by John Boch
America has long been known as a place where, with a little know-how and American ingenuity, a person can build a better widget.
One of our members has done just that.
For three years, Guns Save Life member Chris Betley has worked on something better for competitive use from the 5.56mm AR-15 platform.
He’s invented a new cartridge, the .300 Super, that is notably superior to the already impressive .300 AAC Blackout that’s been taking the shooting world by storm.
Why is the .300 Super Chris Betley’s Holy Grail?
It has about 11% more case capacity than the Blackout, giving it a lot of extra horsepower (otherwise known as foot-pounds of energy) in a flatter-shooting cartridge.
Out of a 14.5” Bartlein 5R barrel (with a 1:11 quarter-twist), Betley’s .300 Super loaded with a 150gr. Sierra Match King bullet sizzles out at nearly 2500 feet per second. He says the rifle’s 25-meter zero is also dead on at 500 meters, making it very desirable for competitive shooters or those seeking a flat-shooting, accurate cartridge approaching .308/7.62×51 ballistics with fairly tame recoil on compensator-equipped rifles.
Not only does the Super eclipse the rifle performance of the .300 Blackout, it also runs circles around the Blackout when fired from the pistol-length barrels.
Out of a 7” pistol barrel, it handles nicely, launching rounds that impact with authority while maintaining a flat trajectory. For instance, the bullet drop from 100 to 200 meters is 1.5”, notably less than the .300 AAC Blackout.
“I needed something that would knock down a 40-pound 6-inch plate at 200-meters. This does that and more with ease,” he said of a .300 Super loaded with a 135-grain bullet for the pistol configuration. It sends hot lead downrange at about 2200 feet per second – out of that 7” barrel. That’s significantly better performance and muzzle energy than a .300 Blackout from a 16” barrel.
Even better, it easily shoots under one minute-of-angle.
For dealing with asocial, two-legged varmints, the .300 Super can be loaded with Hornady GMX ballistic tip bullets which offer devastating expansion for impressive stopping power. The same bullet will work just dandy for most four-legged critters as well. Just don’t use it for small game. Application of the .300 Super loaded with GMX bullets on Easter bunnies, tree rats or raccoons will leave a pink mist and bloody chunks, not tasty meat.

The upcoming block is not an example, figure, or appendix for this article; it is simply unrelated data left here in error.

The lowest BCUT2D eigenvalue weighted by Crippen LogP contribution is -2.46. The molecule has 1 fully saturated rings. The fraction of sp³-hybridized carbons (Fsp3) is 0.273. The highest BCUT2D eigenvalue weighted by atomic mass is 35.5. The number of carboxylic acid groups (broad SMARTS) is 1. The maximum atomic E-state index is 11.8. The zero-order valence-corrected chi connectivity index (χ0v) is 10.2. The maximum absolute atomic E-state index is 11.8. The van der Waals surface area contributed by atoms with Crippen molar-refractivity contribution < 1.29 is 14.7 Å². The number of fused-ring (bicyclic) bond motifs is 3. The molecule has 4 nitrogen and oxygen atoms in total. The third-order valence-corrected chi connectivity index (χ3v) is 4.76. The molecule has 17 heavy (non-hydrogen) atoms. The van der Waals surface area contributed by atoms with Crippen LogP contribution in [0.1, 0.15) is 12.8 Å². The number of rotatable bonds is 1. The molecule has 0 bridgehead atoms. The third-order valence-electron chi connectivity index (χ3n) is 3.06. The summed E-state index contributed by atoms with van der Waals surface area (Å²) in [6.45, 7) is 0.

The great thing about the .300 Super is that like the Blackout, it works in standard AR-15 magazines and AR rifles. The only change is the barrel.
It functions in full-auto applications as well.
Mr. Betley notes that those who are really looking for a competitive edge can use black nitrite-treated barrels. With this new process, shooters can pick up an additional 200 feet per second over chrome-lined barrels, which would make the .300 Super an even more awesome round.
People, including his fellow shooters on the professional shooting circuit are taking note of this new cartridge.
What’s more, so are commercial firearms companies. Our guy has already lined up a company that will produce the brass and is in negotiations with another company to handle commercial production of new ammunition. Also, large police agencies are making inquiries as well, realizing that the new round will offer performance vastly more powerful than anything currently on the market in the 5.56mm AR-system.
For now though, he’s making the uppers on a small scale for those who seek cutting-edge performance from the familiar, America’s favorite rifle platform.
What’s it cost? The rifles will sell for nearly three bills and the ammo will start at about $3 per round. “Sierra Match King bullets are almost a buck a bullet alone,” Betley said of the cost per round. Hornady’s GMX projectiles are easily $2 per round just for the bullet!
What’s his recipe? Betley tells us he doesn’t use any of Colonel Sanders secret herbs and spices, instead relying on H110 or 1680 powder and Wolf small rifle primers.
“You’re using commie primers?” I asked him.
Betley laughed. “They’re hard, to eliminate any chance of inertial detonation,” he said. “And they go bang every time.” The AR-15 has a free-floating firing pin and some softer primers, he explained, have discharged once in a blue moon when a firing pin taps them just right.
For more information on this new round, or inquiries on purchasing your own upper/ammunition/etc, contact Chris at Betleys@hotmail.com.